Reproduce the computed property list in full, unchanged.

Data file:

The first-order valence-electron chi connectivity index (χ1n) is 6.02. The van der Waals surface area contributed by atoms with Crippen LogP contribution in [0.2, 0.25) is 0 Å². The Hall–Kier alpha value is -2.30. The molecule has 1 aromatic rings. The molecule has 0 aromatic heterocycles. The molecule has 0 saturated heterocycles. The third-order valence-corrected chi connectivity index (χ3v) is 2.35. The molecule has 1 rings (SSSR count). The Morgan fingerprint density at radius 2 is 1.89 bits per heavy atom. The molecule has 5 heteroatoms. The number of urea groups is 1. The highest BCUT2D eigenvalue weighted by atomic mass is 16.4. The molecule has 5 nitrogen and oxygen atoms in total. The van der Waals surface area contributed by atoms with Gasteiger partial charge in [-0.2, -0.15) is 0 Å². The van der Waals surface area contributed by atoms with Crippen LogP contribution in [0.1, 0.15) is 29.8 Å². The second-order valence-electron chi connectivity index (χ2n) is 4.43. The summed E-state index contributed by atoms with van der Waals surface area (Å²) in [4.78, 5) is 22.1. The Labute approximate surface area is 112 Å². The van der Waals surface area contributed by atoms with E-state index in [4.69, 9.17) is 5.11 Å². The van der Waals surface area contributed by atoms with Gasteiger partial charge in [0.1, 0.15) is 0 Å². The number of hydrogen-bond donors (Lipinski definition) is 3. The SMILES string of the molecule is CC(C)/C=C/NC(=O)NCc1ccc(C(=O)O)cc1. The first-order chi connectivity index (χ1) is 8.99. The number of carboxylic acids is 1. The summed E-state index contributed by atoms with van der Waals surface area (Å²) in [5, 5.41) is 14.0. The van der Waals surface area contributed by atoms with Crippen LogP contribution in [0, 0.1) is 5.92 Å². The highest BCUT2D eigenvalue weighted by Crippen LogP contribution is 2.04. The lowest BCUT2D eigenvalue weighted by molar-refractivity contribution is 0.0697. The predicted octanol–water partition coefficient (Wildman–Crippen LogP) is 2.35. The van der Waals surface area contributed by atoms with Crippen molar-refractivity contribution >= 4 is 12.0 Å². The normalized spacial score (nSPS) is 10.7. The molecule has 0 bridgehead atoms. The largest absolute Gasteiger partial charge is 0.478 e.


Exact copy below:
The first-order valence-electron chi connectivity index (χ1n) is 6.02. The van der Waals surface area contributed by atoms with Crippen LogP contribution in [0.2, 0.25) is 0 Å². The Hall–Kier alpha value is -2.30. The molecule has 1 aromatic rings. The molecule has 0 aromatic heterocycles. The molecule has 0 saturated heterocycles. The third-order valence-corrected chi connectivity index (χ3v) is 2.35. The molecule has 1 rings (SSSR count). The Morgan fingerprint density at radius 2 is 1.89 bits per heavy atom. The molecule has 5 heteroatoms. The number of urea groups is 1. The highest BCUT2D eigenvalue weighted by atomic mass is 16.4. The molecule has 5 nitrogen and oxygen atoms in total. The van der Waals surface area contributed by atoms with Gasteiger partial charge in [-0.2, -0.15) is 0 Å². The van der Waals surface area contributed by atoms with Crippen LogP contribution in [0.1, 0.15) is 29.8 Å². The second-order valence-electron chi connectivity index (χ2n) is 4.43. The summed E-state index contributed by atoms with van der Waals surface area (Å²) in [4.78, 5) is 22.1. The Labute approximate surface area is 112 Å². The van der Waals surface area contributed by atoms with E-state index in [4.69, 9.17) is 5.11 Å². The van der Waals surface area contributed by atoms with Gasteiger partial charge in [0.1, 0.15) is 0 Å². The number of hydrogen-bond donors (Lipinski definition) is 3. The SMILES string of the molecule is CC(C)/C=C/NC(=O)NCc1ccc(C(=O)O)cc1. The first-order chi connectivity index (χ1) is 8.99. The number of carboxylic acids is 1. The summed E-state index contributed by atoms with van der Waals surface area (Å²) in [5, 5.41) is 14.0. The van der Waals surface area contributed by atoms with Crippen LogP contribution in [0, 0.1) is 5.92 Å². The highest BCUT2D eigenvalue weighted by Crippen LogP contribution is 2.04. The lowest BCUT2D eigenvalue weighted by molar-refractivity contribution is 0.0697. The predicted octanol–water partition coefficient (Wildman–Crippen LogP) is 2.35. The van der Waals surface area contributed by atoms with Crippen molar-refractivity contribution >= 4 is 12.0 Å². The normalized spacial score (nSPS) is 10.7. The molecule has 0 bridgehead atoms. The largest absolute Gasteiger partial charge is 0.478 e.